This article is copyrighted as indicated in the article. Reuse of AIP content is subject to the terms at: http://scitation.aip.org/termsconditions. Downloaded to IP: 139.184.14.159 On: Fri, 16 Jan 2015 16:48:33

022102-14

Y. Yin and P. Shang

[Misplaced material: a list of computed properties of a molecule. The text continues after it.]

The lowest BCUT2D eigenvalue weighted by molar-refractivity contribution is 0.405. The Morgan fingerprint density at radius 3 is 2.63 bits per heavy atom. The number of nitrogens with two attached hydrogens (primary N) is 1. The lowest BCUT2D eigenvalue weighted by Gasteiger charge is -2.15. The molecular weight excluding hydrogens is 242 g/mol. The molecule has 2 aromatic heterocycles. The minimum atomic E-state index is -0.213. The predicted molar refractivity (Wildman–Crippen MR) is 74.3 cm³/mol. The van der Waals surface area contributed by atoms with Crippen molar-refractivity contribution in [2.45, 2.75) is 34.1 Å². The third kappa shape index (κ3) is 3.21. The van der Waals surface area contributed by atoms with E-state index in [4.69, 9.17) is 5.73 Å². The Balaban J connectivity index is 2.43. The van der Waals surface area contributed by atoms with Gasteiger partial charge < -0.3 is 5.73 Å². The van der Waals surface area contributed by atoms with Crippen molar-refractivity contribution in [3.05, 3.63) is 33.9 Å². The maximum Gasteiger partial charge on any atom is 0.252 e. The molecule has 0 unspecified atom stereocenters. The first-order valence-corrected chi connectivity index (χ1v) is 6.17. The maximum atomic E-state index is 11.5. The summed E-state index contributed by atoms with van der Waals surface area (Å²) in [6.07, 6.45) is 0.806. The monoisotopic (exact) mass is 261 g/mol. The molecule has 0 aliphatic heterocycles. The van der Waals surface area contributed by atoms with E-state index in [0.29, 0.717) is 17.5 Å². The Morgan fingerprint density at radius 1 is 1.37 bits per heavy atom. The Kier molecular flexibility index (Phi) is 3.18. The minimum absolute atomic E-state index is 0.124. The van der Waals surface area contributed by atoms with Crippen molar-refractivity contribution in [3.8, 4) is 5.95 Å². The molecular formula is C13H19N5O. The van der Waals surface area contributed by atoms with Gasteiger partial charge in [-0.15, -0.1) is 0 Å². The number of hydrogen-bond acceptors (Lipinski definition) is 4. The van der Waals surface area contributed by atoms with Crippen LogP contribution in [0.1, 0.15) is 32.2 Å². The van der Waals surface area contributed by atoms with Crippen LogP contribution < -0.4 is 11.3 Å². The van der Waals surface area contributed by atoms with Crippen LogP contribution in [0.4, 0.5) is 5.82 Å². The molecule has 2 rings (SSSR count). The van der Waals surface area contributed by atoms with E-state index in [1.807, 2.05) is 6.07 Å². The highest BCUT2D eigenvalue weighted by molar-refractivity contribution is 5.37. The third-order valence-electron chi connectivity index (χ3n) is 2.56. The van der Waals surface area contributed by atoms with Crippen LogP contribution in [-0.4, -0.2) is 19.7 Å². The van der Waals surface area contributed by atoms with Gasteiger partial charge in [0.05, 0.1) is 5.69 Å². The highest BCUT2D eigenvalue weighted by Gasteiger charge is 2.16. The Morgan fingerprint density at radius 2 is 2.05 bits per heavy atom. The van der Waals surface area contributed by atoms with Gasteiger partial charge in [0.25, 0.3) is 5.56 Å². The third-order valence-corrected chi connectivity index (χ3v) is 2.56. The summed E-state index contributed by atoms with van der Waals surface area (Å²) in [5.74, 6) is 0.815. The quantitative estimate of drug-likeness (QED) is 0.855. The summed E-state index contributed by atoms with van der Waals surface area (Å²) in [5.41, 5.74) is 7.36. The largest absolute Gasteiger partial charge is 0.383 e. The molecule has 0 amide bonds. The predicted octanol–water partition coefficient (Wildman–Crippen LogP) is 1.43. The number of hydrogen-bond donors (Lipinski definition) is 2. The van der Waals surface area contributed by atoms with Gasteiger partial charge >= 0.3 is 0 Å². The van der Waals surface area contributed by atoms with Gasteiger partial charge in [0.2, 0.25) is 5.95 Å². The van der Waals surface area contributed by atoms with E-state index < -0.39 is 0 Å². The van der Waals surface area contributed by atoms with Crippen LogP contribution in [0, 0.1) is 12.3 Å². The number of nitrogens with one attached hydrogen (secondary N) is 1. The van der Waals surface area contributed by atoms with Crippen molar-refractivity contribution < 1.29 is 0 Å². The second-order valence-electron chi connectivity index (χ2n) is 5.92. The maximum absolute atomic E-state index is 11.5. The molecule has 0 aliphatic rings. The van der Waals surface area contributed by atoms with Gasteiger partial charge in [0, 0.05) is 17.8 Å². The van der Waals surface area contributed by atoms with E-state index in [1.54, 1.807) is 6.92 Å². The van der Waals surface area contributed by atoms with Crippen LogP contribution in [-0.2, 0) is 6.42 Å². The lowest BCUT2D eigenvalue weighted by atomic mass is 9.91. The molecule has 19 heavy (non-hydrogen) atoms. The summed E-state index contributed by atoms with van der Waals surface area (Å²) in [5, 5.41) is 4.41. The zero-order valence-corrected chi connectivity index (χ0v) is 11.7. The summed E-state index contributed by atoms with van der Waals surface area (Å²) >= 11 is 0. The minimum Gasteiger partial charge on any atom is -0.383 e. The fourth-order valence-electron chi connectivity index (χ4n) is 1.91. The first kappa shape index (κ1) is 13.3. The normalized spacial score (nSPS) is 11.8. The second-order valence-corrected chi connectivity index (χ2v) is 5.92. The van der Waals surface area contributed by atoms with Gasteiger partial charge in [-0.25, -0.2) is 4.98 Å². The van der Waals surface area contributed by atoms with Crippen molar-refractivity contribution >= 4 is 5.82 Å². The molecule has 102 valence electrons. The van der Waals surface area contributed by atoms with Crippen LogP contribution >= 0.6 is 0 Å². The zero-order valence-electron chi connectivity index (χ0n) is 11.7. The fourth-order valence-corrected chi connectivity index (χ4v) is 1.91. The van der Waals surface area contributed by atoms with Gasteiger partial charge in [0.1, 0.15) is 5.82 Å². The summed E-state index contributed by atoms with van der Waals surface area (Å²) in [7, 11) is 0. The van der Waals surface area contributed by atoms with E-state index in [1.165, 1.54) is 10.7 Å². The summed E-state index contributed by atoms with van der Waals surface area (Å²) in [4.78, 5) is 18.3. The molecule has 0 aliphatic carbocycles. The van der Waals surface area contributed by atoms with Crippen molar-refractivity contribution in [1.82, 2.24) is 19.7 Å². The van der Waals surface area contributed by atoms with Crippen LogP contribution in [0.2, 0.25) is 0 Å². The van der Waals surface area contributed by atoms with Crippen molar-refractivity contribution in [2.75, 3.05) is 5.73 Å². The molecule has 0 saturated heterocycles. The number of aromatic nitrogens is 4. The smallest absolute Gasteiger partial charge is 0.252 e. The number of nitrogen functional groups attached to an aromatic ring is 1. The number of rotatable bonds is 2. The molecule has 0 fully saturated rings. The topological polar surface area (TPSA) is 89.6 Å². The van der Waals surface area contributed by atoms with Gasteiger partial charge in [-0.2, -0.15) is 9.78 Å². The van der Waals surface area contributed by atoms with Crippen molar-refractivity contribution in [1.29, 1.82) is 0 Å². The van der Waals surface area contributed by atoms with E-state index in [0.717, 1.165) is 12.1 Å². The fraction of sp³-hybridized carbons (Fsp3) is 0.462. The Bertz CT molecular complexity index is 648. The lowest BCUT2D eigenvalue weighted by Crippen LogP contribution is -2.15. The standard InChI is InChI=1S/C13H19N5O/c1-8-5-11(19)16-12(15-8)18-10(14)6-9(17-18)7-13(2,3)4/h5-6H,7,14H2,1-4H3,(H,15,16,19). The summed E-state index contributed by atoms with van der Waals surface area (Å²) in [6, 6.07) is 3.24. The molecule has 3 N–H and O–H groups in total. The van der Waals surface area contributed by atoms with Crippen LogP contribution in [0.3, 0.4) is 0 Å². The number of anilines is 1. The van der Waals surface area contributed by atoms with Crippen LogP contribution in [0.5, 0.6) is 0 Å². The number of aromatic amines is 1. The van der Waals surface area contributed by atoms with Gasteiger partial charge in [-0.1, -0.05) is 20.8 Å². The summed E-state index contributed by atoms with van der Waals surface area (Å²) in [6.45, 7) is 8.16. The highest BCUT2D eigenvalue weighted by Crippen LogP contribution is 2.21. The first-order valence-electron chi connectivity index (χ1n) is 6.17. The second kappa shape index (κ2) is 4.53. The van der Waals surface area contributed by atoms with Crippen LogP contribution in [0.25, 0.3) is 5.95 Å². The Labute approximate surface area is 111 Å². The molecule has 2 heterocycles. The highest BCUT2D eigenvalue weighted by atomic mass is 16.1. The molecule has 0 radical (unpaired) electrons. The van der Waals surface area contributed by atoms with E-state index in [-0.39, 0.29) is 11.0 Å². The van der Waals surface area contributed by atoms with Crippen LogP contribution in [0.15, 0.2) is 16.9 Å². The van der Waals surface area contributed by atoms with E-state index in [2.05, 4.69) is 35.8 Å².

the two visualization techniques based on rDCCA dissimilarity are similar, while the MDS analysis points out the BVSP as one cluster comparing with the hierarchical clustering, indicating the more accurate and detailed grouping obtained by MDS. The reasons why the clusters A, B, C, and F emerge are same with the reasons why the clusters A, B, C, and E emerge by the MDS analysis based on Euclidean dissimilarity, respectively. The MDS analysis based on rDCCA dissimilarity further divides the cluster D obtained by the MDS analysis based on Euclidean dissimilarity into clusters D and E in this subsection, which separates the two Australian stock markets from these markets. Hence, the MDS analysis based on rDCCA dissimilarity can provide more clear, detailed, and accurate information on the classification of the stock markets than the MDS analysis based on Euclidean dissimilarity. The clustering obtained by MDS analysis based on DTW dissimilarity separates BSE from the cluster G in the hierarchical clustering based on the same DTW dissimilarity to be the cluster F. After RTS, BVSP, SZSEC, and SSEC, BSE possesses the fifth highest volatility. It may be the reason why it can be a cluster. Besides, MDS analysis based on DTW dissimilarity combines cluster F and the rest of cluster G in the hierarchical clustering to be the cluster G. Compared with the MDS analyses based on Euclidean dissimilarity and rDCCA dissimilarity, the MDS analysis based on DTW dissimilarity points out the cluster D: NQCI and cluster F: BSE and groups the stock markets from Europe into the cluster E, indicating more knowledge about the correlation between stock markets particularly and interestingly. Perhaps this may be explained by the fact that NQCI is quite different to the SP500 and DJI indices because it is much more comprehensive than they are, let alone correlation to the other stock markets from America, Europe, and Australia in the cluster G of the MDS analysis based on DTW dissimilarity. As a result, NQCI is selected individually. The MDS analysis based on DTW dissimilarity reflects more abundant results on the clustering of stock markets and is much more intensive than the MDS analysis based on Euclidean dissimilarity. In addition, the graphs, originated from applying MDS methods based on rDCCA dissimilarity and DTW dissimilarity, may also guide the construction of multivariate econometric models. There are several issues relevant for further research. A first issue concerns applying the two MDS methods based rDCCA dissimilarity and DTW dissimilarity to alternative data sets, with perhaps different sampling frequencies or returns and absolute returns, to see how informative these methods can be in other cases. A second issue concerns taking the graphical evidence seriously and incorporating it in an econometric time series model to see if it can improve empirical specification strategies. At last, the two MDS methods based rDCCA dissimilarity and DTW dissimilarity can be used to other fields, e.g., transportation and physiology, to explore and get some interesting and abundant results. ACKNOWLEDGMENTS